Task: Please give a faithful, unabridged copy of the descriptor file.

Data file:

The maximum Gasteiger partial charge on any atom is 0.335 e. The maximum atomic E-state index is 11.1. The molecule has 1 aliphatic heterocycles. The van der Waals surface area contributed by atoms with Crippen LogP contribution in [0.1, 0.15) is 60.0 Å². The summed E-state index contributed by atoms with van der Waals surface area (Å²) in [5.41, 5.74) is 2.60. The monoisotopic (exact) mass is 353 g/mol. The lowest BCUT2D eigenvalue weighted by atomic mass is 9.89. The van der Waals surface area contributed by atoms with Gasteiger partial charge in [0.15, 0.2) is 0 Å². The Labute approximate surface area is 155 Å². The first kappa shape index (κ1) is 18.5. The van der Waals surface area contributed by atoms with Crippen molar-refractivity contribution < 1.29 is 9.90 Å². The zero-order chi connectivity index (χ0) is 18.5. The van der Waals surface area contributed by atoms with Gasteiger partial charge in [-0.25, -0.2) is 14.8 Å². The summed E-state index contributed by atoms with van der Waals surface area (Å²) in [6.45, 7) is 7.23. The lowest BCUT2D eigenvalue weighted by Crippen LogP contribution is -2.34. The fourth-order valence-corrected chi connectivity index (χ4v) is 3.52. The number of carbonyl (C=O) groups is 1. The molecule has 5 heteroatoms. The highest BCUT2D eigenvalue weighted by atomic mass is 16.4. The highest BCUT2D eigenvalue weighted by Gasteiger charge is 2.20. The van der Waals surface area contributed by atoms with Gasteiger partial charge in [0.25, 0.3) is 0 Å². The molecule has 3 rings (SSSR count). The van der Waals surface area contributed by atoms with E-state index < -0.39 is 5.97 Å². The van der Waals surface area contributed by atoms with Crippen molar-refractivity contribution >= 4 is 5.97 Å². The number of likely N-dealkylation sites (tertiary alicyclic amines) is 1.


The maximum Gasteiger partial charge on any atom is 0.335 e. The maximum atomic E-state index is 11.1. The molecule has 1 aliphatic heterocycles. The van der Waals surface area contributed by atoms with Crippen LogP contribution in [0.1, 0.15) is 60.0 Å². The summed E-state index contributed by atoms with van der Waals surface area (Å²) in [5.41, 5.74) is 2.60. The monoisotopic (exact) mass is 353 g/mol. The lowest BCUT2D eigenvalue weighted by atomic mass is 9.89. The van der Waals surface area contributed by atoms with Gasteiger partial charge in [0.15, 0.2) is 0 Å². The Labute approximate surface area is 155 Å². The first kappa shape index (κ1) is 18.5. The van der Waals surface area contributed by atoms with Crippen molar-refractivity contribution < 1.29 is 9.90 Å². The zero-order chi connectivity index (χ0) is 18.5. The van der Waals surface area contributed by atoms with Gasteiger partial charge in [-0.25, -0.2) is 14.8 Å². The summed E-state index contributed by atoms with van der Waals surface area (Å²) in [6.45, 7) is 7.23. The lowest BCUT2D eigenvalue weighted by Crippen LogP contribution is -2.34. The fourth-order valence-corrected chi connectivity index (χ4v) is 3.52. The number of carbonyl (C=O) groups is 1. The molecule has 5 heteroatoms. The highest BCUT2D eigenvalue weighted by atomic mass is 16.4. The highest BCUT2D eigenvalue weighted by Gasteiger charge is 2.20. The van der Waals surface area contributed by atoms with Gasteiger partial charge in [0.25, 0.3) is 0 Å². The molecule has 3 rings (SSSR count). The van der Waals surface area contributed by atoms with E-state index < -0.39 is 5.97 Å². The van der Waals surface area contributed by atoms with Crippen molar-refractivity contribution >= 4 is 5.97 Å². The number of likely N-dealkylation sites (tertiary alicyclic amines) is 1.